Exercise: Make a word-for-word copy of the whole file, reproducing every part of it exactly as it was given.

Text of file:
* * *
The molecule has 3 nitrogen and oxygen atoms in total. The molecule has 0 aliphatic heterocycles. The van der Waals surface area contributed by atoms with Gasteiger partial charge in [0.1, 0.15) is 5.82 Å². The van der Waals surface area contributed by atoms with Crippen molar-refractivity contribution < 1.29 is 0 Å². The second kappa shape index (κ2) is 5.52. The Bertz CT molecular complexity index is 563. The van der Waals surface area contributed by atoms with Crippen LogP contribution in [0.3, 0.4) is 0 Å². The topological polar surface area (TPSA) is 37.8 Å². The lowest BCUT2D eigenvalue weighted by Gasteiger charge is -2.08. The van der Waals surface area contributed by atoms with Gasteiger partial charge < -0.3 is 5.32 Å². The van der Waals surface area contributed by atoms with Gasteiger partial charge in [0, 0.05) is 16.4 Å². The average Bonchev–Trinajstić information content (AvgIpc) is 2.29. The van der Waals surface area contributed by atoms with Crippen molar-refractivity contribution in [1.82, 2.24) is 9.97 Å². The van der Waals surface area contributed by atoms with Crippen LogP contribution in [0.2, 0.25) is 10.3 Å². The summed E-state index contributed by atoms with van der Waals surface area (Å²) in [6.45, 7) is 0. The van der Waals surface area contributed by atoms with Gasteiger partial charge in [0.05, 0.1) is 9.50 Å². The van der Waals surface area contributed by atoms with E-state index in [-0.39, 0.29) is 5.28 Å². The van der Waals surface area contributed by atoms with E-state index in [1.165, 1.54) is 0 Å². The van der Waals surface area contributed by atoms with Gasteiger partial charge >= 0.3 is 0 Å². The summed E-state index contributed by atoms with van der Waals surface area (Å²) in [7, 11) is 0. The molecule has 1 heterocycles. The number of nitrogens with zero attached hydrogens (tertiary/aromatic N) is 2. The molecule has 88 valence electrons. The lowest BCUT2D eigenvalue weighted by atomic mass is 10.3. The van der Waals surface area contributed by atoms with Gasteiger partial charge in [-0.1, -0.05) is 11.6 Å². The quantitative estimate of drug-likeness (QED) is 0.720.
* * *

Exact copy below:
The molecule has 3 nitrogen and oxygen atoms in total. The molecule has 0 aliphatic heterocycles. The van der Waals surface area contributed by atoms with Gasteiger partial charge in [0.1, 0.15) is 5.82 Å². The van der Waals surface area contributed by atoms with Crippen molar-refractivity contribution < 1.29 is 0 Å². The second kappa shape index (κ2) is 5.52. The Bertz CT molecular complexity index is 563. The van der Waals surface area contributed by atoms with Crippen LogP contribution in [0.3, 0.4) is 0 Å². The topological polar surface area (TPSA) is 37.8 Å². The lowest BCUT2D eigenvalue weighted by Gasteiger charge is -2.08. The van der Waals surface area contributed by atoms with Gasteiger partial charge < -0.3 is 5.32 Å². The van der Waals surface area contributed by atoms with Gasteiger partial charge in [0, 0.05) is 16.4 Å². The average Bonchev–Trinajstić information content (AvgIpc) is 2.29. The van der Waals surface area contributed by atoms with Crippen molar-refractivity contribution in [1.82, 2.24) is 9.97 Å². The van der Waals surface area contributed by atoms with Crippen LogP contribution in [0.2, 0.25) is 10.3 Å². The summed E-state index contributed by atoms with van der Waals surface area (Å²) in [6.45, 7) is 0. The van der Waals surface area contributed by atoms with Gasteiger partial charge in [0.05, 0.1) is 9.50 Å². The van der Waals surface area contributed by atoms with E-state index in [-0.39, 0.29) is 5.28 Å². The van der Waals surface area contributed by atoms with E-state index in [1.165, 1.54) is 0 Å². The van der Waals surface area contributed by atoms with Gasteiger partial charge >= 0.3 is 0 Å². The summed E-state index contributed by atoms with van der Waals surface area (Å²) in [7, 11) is 0. The molecule has 1 heterocycles. The number of nitrogens with zero attached hydrogens (tertiary/aromatic N) is 2. The molecule has 88 valence electrons. The lowest BCUT2D eigenvalue weighted by atomic mass is 10.3. The van der Waals surface area contributed by atoms with Gasteiger partial charge in [-0.1, -0.05) is 11.6 Å². The quantitative estimate of drug-likeness (QED) is 0.720.